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COLLEGE SAVINGS 101

What is the penalty on an unused 529 plan?Updated: 2016-07-29

Only the earnings portion of a non-qualified withdrawal is subject to a 10% withdrawal penalty

  • Distributions are allocated between principal and earnings on a pro-rata basis.
  • That means that your withdrawal is divided into contribution and earnings based on the following formula:
  • Account Contributions / Account Value x Distribution = Contribution Portion.
  • Your contributions (the amount you originally deposited) will never incur penalty.

What are the exceptions to the penalty rule?

  • If the beneficiary dies or becomes disabled
  • If the student decides to attend a U.S. Military Academy
  • If the student receives a scholarship
  • In all of these cases the earnings portion of the withdrawal will incur income tax.

Earnings will also be subject to tax as ordinary income at your tax rate

  • Non-qualified withdrawals will transform your 529 plan into a taxable investment.
  • However, some 529 plans allow you to direct the withdrawal to the beneficiary, which would presumably keep it in a low tax bracket.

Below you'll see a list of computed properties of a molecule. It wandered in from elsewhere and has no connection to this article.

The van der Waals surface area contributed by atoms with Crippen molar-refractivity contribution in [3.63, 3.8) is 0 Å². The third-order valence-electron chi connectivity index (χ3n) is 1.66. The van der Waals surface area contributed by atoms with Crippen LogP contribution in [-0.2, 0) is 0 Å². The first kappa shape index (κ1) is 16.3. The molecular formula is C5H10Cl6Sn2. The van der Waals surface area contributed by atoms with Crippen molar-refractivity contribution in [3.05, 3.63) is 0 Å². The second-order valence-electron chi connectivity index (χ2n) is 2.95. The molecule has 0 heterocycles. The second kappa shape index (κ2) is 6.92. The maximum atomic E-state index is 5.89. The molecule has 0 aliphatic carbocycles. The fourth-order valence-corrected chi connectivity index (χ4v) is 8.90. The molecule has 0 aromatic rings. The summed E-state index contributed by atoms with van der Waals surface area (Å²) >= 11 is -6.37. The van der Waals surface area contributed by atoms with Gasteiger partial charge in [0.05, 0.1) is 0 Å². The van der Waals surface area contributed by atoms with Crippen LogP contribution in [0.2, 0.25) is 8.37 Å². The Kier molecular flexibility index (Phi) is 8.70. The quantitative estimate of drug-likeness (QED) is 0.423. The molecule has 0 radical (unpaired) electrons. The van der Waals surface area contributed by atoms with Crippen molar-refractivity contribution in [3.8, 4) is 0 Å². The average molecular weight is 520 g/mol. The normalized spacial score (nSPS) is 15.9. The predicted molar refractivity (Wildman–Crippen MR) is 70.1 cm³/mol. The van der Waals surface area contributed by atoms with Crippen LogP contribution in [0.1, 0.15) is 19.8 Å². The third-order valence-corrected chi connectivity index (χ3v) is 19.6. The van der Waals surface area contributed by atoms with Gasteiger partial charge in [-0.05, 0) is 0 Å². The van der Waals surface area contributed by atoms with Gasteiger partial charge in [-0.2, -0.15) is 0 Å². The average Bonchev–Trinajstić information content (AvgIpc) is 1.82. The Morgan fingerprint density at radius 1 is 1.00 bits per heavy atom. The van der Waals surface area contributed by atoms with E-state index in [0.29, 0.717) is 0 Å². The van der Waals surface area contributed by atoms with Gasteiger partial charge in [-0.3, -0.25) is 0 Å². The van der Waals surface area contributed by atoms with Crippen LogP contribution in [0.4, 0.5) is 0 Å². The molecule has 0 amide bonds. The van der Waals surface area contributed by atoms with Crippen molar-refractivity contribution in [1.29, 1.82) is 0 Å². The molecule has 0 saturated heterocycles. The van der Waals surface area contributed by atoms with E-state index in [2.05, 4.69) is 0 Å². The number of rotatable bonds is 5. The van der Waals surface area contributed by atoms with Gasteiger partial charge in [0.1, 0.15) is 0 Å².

• In addition, if you were able to deduct your original contributions on your state income tax return, you will generally have to report additional state "recapture" income.

RELATED: Six must-know 529 plan rules

So what is a non-qualified withdrawal?

  • Qualified withdrawals include:
  • Tuition and fees
  • Books
  • Computers technology, related equipment and internet access
  • Special needs equipment
  • Some room and board expenses
  • Non-qualified withdrawals include:
  • Transportation costs
  • Student loan repayments

What if I have excess funds? How do I minimize the penalty?

  • Change the beneficiary to another qualifying family member who is planning go to college
  • Hold the funds in the account in case the beneficiary wants to attend grad school later
  • Make yourself the beneficiary and further your own education

RELATED: Top 5 ways to spend 529 savings

 
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